wild girl then. I suppose she is sadly changed now."

The thought completely overcame Mrs. Gordon, and throwing herself
upon a sofa, she wept like a child. She thought of her sister
suffering from poverty and want, while she had been rolling in
opulence and plenty. Grace tried to comfort her, but it was some
time before she was in a condition to enter the carriage which
was waiting at the door.

"What an adventure, mother!" exclaimed Grace, as she seated
herself by the side of Katy; and it was evident she had a vein of
the romantic in her composition.

"Do not talk to me, Grace. My heart is too full for words."

"But I may talk to Katy--may I not?"


"Well, cousin Katy," laughed Grace; "I shall call you cousin,
though you are not really my cousin."

"Not your cousin?" said Katy, a shade of disappointment crossing
her animated features.

"No; for Mrs. Gordon is not really my mother; only my stepmother;
but she is just as good as a real mother, for I never knew any
other. Dear me! how strange all this is! And you will go up and
live with us in Temple Street, and----"

"I can't leave my mother," interrupted Katy.

"You mother shall go, too."

"She is too sick now."

Grace continued to talk as fast as she could, laying out ever so
many plans for the future, till the carriage reached Colvin
Court. I will not follow them into the chamber of the sick woman;
where Mrs. Gordon, by a slow process that did not agitate the
invalid too violently, revealed herself to her sister. The fine
lady of Temple Street had a heart, a warm and true heart, and not
that day, nor that night, nor for a week, did she leave the sick
bed of the sufferer. There, in the midst of her sister's poverty,
she did a sister's offices.

It was three weeks before Mrs. Redburn was in a condition to be
moved to her sister's house; and then she was once more in the
midst of the luxury and splendor of her early life. One day, when
she had improved so much as to be able to bear the fatigue of a
long conversation, Mrs. Gordon, who had thus far declined to
discuss any exciting topics with the invalid proposed to have
everything explained. Each had a very long story to tell; but as
the reader already knows Mrs. Redburn's history, I shall only
briefly narrate that of Mrs. Gordon and the Guthrie family, after
the departure of the former.

Mr. Guthrie, the father of both, died two years after the flight
of Margaret--Mrs. Redburn--when of course there was a large
property to be divided. Diligent search was made for Margaret in
America but her husband had declared to some person in Liverpool
that he had an engagement in Montreal. This place was thoroughly
canvassed, but without success. No trace of the runaways could be
discovered. Agents were sent to various parts of America, and no
tidings of Margaret had ever reached them.

About two year after her father's death, Jane--Mrs. Gordon--had
married a very wealthy gentleman from Baltimore. He was then a
widower with one child--Grace Gordon. She had come to America
with him, and resided in Baltimore till his death, a period of
only two years. Then, having never liked to live in that city,
she had removed to Boston, where she had a few friends. She had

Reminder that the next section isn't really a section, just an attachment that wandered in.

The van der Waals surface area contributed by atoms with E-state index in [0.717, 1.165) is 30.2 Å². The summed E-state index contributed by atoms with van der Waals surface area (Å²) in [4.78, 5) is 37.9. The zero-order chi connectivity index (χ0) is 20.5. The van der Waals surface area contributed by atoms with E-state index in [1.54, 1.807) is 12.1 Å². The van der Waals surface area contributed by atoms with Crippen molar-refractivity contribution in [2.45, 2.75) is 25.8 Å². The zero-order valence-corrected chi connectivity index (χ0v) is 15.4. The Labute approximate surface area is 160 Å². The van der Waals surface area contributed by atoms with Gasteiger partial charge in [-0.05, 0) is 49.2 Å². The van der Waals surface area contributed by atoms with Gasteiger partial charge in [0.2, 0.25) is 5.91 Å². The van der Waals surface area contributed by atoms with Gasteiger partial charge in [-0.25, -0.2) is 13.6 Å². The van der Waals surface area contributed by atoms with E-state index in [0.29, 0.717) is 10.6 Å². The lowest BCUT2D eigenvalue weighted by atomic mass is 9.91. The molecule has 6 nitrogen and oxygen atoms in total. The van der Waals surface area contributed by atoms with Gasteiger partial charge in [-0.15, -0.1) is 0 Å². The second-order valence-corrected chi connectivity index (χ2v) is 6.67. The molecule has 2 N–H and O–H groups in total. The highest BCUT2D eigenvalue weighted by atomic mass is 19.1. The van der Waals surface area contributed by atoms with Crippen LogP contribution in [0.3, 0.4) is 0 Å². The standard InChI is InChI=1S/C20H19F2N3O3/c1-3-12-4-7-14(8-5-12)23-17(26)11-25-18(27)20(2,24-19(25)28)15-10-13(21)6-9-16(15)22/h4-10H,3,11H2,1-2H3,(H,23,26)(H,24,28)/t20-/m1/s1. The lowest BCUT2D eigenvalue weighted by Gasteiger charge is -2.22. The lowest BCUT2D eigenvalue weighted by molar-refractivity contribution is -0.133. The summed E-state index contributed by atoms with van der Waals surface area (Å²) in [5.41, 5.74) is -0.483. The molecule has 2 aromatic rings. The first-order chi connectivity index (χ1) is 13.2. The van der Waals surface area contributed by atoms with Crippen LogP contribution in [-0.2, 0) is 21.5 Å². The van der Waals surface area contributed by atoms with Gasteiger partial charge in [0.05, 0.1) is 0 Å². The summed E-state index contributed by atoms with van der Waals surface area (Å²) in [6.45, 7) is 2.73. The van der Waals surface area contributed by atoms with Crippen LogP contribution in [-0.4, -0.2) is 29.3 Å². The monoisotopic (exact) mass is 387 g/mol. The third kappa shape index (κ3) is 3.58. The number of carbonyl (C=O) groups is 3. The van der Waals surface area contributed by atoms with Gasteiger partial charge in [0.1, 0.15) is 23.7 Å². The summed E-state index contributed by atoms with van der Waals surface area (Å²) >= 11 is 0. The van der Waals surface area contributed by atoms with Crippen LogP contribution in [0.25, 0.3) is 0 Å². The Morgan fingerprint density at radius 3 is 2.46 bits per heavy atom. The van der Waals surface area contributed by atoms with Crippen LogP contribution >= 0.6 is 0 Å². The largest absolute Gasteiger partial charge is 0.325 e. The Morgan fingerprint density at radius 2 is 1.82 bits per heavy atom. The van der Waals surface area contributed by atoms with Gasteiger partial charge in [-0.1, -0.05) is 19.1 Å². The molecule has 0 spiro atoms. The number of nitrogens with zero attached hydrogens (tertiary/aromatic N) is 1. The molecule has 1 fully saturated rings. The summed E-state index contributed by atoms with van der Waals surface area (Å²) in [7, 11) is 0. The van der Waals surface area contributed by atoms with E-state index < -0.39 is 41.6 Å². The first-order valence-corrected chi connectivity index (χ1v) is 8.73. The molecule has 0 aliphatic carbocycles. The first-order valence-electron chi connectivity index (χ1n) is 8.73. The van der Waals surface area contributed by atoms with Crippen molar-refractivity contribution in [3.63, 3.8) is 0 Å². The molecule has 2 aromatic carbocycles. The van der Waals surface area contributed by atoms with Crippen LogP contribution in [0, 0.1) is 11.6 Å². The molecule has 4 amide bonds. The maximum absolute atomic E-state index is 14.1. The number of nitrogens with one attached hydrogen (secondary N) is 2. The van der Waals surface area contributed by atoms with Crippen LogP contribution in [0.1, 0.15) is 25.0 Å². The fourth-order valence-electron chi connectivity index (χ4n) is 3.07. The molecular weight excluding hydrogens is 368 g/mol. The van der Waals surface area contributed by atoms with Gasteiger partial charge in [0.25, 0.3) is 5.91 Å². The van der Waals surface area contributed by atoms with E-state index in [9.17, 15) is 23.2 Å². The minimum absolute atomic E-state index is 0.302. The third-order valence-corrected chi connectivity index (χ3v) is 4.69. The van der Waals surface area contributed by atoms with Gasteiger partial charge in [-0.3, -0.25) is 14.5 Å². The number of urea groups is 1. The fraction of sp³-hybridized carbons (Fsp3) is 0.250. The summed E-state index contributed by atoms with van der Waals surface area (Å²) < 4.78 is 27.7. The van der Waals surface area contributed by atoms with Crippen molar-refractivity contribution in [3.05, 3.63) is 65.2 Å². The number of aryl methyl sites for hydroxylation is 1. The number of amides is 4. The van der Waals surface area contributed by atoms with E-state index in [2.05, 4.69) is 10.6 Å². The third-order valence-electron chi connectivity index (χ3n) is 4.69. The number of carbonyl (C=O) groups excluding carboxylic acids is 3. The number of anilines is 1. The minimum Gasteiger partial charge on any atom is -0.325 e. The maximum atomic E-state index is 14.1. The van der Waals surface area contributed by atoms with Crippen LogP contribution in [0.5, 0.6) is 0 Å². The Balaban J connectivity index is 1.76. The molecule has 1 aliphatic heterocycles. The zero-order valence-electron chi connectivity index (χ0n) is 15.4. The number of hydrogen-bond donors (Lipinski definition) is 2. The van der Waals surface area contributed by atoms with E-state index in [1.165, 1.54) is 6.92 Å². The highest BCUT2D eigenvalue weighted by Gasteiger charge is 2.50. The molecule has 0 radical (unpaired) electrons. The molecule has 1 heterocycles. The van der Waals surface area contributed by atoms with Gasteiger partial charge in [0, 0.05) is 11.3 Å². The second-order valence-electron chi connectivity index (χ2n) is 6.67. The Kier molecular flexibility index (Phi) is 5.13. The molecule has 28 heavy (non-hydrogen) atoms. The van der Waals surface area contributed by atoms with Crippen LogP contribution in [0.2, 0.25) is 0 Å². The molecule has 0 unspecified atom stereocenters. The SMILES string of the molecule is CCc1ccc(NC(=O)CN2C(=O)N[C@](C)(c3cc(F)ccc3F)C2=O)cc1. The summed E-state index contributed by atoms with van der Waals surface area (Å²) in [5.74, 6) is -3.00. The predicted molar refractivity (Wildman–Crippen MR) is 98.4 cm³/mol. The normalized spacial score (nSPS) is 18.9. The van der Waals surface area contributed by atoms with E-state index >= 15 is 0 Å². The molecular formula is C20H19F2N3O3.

invested her money and resided there, very happily situated, and
with no desire to return to her native land.

Her father's estate had been divided, and the portion which
belonged to Margaret was held in trust for seven years--when the
law presumed she was dead--and was then delivered to her sister,
who was the only remaining heir. Now that she had appeared, it
was promptly paid over to her, and Mrs. Redburn, before poor and
proud, was now rich, and humility never sat more gracefully on
the brow of woman than on hers.

Katy and her mother had entered upon a new life, and in the midst
of luxury and splendor, they could not forget the past nor cease
to thank God for His past and present mercies. Mrs. Gordon used
to declare it was strange she had never thought that Mrs. Redburn
might be her sister; but it was declared that stranger things
than that had happened.

Katy continued to go to school with great regularity, and became
an excellent scholar. She was beloved by all her companions and
Grace, who was married shortly after Katy entered the family,
always regarded her with the affection of a sister, insisting
that she should spend half the time at her house. Mrs. Redburn
was soon completely restored to health. She had a fortune to
manage now, and when Dr. Flynch proposed to collect her rents and
take charge of her affairs, she respectfully declined the offer.
Mrs. Gordon did not like him as well as formerly, for her sister
had opened her eyes in regard to his true character, and she soon
found an opportunity to discharge him.

Having carried Katy through her principal troubles and chronicled
the rise and fall of the candy trade we shall step forward ten
years to take a final look at her and her friends, and then bid
them farewell.



Ten years is a long time--long enough to change the child into a
woman, the little candy merchant into a fine lady. I suppose,
therefore, that my young friends will need to be introduced to
Miss Redburn. There she sits in the pleasant apartment in Temple
Street, where the picture of the mischievous girl still hangs,
though it looks very little like the matron at her side, for whom
it was taken. She is not beautiful enough to be the heroine of a
romance, neither has she done any absurd thing; she has only